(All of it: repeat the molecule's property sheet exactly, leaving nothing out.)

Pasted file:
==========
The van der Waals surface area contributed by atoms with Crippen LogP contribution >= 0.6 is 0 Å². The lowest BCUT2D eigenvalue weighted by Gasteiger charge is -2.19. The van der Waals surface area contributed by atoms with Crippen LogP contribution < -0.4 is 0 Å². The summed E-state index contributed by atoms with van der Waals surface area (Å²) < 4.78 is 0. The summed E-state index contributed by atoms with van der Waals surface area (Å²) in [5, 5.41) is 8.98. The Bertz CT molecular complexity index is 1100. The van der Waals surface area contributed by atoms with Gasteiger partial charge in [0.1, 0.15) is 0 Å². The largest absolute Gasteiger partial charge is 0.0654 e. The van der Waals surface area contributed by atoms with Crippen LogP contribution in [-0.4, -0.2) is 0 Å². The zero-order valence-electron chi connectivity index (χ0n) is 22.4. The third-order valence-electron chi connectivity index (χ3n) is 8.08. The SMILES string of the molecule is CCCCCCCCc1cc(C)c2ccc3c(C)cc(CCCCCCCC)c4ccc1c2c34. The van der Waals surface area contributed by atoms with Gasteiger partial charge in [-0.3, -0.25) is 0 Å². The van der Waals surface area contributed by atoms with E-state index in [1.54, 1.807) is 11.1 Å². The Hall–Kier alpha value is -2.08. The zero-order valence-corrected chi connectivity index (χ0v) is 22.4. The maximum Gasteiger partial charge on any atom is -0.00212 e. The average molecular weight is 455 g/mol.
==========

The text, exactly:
The van der Waals surface area contributed by atoms with Crippen LogP contribution >= 0.6 is 0 Å². The lowest BCUT2D eigenvalue weighted by Gasteiger charge is -2.19. The van der Waals surface area contributed by atoms with Crippen LogP contribution < -0.4 is 0 Å². The summed E-state index contributed by atoms with van der Waals surface area (Å²) < 4.78 is 0. The summed E-state index contributed by atoms with van der Waals surface area (Å²) in [5, 5.41) is 8.98. The Bertz CT molecular complexity index is 1100. The van der Waals surface area contributed by atoms with Gasteiger partial charge in [0.1, 0.15) is 0 Å². The largest absolute Gasteiger partial charge is 0.0654 e. The van der Waals surface area contributed by atoms with Crippen LogP contribution in [-0.4, -0.2) is 0 Å². The zero-order valence-electron chi connectivity index (χ0n) is 22.4. The third-order valence-electron chi connectivity index (χ3n) is 8.08. The SMILES string of the molecule is CCCCCCCCc1cc(C)c2ccc3c(C)cc(CCCCCCCC)c4ccc1c2c34. The van der Waals surface area contributed by atoms with Gasteiger partial charge in [-0.3, -0.25) is 0 Å². The van der Waals surface area contributed by atoms with E-state index in [1.54, 1.807) is 11.1 Å². The Hall–Kier alpha value is -2.08. The zero-order valence-corrected chi connectivity index (χ0v) is 22.4. The maximum Gasteiger partial charge on any atom is -0.00212 e. The average molecular weight is 455 g/mol.